Thursday, November 25. 2010 - Happy Thanksgiving!

I was just thinking about all the kitchens in all the homes all over the country that smell like turkey cooking. oh boy!!

And it's really true that turkeys are very easy to cook. You just toss 'em in the oven and after a while, you take 'em out and eat.

What could be simpler. Enough nonsensical chit-chat. I HAVE to go now. byebye. gobble, gobble, djb

Tuesday, November 23, 2010

This was taken in June of this year but yesterday this is where the tornado or funnel cloud was traveling in the western sky.
Tuesday, November 23, 2010 - Yesterday afternoon, the temperature was in the upper 60's. It was forecast that the temperature for today would start out in the 20's. That's a huge difference which usually means "tornado warning."

At some point in the early afternoon, I heard that we were under a tornado watch. As time went on, it turned into a WARNING! What??? So, of course, I turned on The Weather Channel.

When you hear Dr. Greg Forbes say that a wall of clouds (and there might be some rotation) is headed toward ELBURN, you do take notice. I've NEVER heard Elburn mentioned on The Weather Channel before. Yikes!! After I heard that I put my shoes on and located Jarrett's yellow tornado helmet.

Instead of going to the lowest floor, I opened the garage door and looked out toward the west to see if I could spot the tornado or the funnel cloud. Never did see it so I figured the only tornadoes were up by Rockford. I was wrong.

Here's the main part of the story that was in the Daily Herald this morning:

Afternoon Storm Rolls Through the State
– November 22, 2010 – 11:08 p.m. - The storms lead the way for a Tuesday cold front with temperatures expected to dip into the upper 20s after Monday recorded highs in the upper 60s.

The National Weather Service reported a second sighting of a grounded tornado in McHenry and in Loves Park in Boone County near Rockford that ripped through the area causing extensive damage.

The confirmed tornado tore through Loves Park, just southwest of Caledonia, destroying one business, multiple homes and garages, a large barn and a grain silo, causing grain to leak into the street.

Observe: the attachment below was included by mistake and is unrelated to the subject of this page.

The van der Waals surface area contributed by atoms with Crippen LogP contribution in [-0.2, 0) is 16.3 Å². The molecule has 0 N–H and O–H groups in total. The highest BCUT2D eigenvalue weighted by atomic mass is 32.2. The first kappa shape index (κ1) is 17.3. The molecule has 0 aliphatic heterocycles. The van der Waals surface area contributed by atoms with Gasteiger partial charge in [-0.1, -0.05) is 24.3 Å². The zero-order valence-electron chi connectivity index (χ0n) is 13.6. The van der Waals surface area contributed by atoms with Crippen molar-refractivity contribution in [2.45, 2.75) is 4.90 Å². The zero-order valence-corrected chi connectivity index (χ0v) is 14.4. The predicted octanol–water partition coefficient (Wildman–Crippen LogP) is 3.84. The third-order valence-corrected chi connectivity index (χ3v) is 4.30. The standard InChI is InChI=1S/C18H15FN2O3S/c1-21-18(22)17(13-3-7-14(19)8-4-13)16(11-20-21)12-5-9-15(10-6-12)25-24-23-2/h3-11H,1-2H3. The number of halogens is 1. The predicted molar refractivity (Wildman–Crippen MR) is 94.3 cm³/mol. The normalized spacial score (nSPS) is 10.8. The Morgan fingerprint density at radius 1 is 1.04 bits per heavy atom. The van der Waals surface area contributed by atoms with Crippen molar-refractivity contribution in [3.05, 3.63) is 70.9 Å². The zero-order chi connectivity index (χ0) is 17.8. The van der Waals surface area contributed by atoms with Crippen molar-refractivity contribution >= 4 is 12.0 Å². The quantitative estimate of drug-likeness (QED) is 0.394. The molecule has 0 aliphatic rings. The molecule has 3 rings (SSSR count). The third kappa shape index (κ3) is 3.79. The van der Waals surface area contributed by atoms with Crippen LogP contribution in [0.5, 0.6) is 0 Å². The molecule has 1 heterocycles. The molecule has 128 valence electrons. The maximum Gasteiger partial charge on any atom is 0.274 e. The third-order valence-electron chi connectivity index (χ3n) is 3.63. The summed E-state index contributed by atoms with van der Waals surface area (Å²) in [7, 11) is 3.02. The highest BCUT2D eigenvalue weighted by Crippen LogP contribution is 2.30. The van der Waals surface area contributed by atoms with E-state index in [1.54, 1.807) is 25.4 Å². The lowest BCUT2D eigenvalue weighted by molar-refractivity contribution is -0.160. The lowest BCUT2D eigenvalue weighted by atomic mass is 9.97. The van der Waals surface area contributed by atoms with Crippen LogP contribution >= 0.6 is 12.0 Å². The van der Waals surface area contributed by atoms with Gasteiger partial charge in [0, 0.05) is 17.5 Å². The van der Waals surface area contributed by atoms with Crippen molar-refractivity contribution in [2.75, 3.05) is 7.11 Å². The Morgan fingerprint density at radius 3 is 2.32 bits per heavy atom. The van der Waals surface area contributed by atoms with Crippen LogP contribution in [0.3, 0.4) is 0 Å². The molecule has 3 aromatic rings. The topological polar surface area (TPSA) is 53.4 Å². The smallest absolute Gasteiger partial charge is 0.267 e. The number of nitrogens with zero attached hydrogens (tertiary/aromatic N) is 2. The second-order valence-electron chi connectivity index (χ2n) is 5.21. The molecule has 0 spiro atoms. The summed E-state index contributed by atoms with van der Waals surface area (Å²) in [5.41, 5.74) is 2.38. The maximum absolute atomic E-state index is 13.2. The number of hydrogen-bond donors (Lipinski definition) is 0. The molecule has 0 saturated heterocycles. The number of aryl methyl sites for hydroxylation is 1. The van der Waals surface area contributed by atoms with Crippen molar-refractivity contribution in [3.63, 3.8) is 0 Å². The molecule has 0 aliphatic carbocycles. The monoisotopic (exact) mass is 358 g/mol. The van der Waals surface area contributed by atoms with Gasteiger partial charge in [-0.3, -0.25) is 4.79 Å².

Funnel clouds were spotted near Harvard in McHenry County, in Elburn and Sugar Grove in Kane County and in Hinckley in DeKalb County shortly after the tornado sightings in Loves Park and Caledonia, according to weather reports.

Heavy rains during the storm resulted in flash flood warnings for all of Cook County until 10 p.m. as more than 2 inches of rain was recorded in some areas within a 45-minute time frame, according to National Weather Service reports.

Winds upward of 50 mph were reported in Aurora, and hail in DeKalb measured more than an inch in diameter.


They also had a record high temperature for November 22nd in DeKalb. WOW! Glad that's over. see ya later, djb

Friday, November 12, 2010

Here's me with Uncle Ron on the old patio -- it's in the mid 1970's -- somewhere around that time. You can tell by the hair!!!
Friday, November 12, 2010 - While going through my stash of pictures of pictures looking for photos of my Grandpa Berg, I came across this Polaroid of Uncle Ron and me on the patio back in the old days.

Ron doesn't have the curly hair any more but my hairdo has pretty much stayed the same...except for a few times when I tried to change it.

Apparently, this is my default hair style. What a hoot we are. see ya later gator, djb

Sunday, November 07, 2010

It's kind of weird to see that green shrub in the bottom left corner. When I was taking the picture, the flash went off and captured the greenery.
Sunday, November 7, 2010 - I don't really have anything to say but I did want to put another picture of the sunset in here.

One of the problems I've noticed this time of year is the angle of the sun in the mornings. It shines right in my eyes when I'm sitting at the computer. So, I have to turn into a pretzel so I can see what's going on.

That's all for now. bye. djb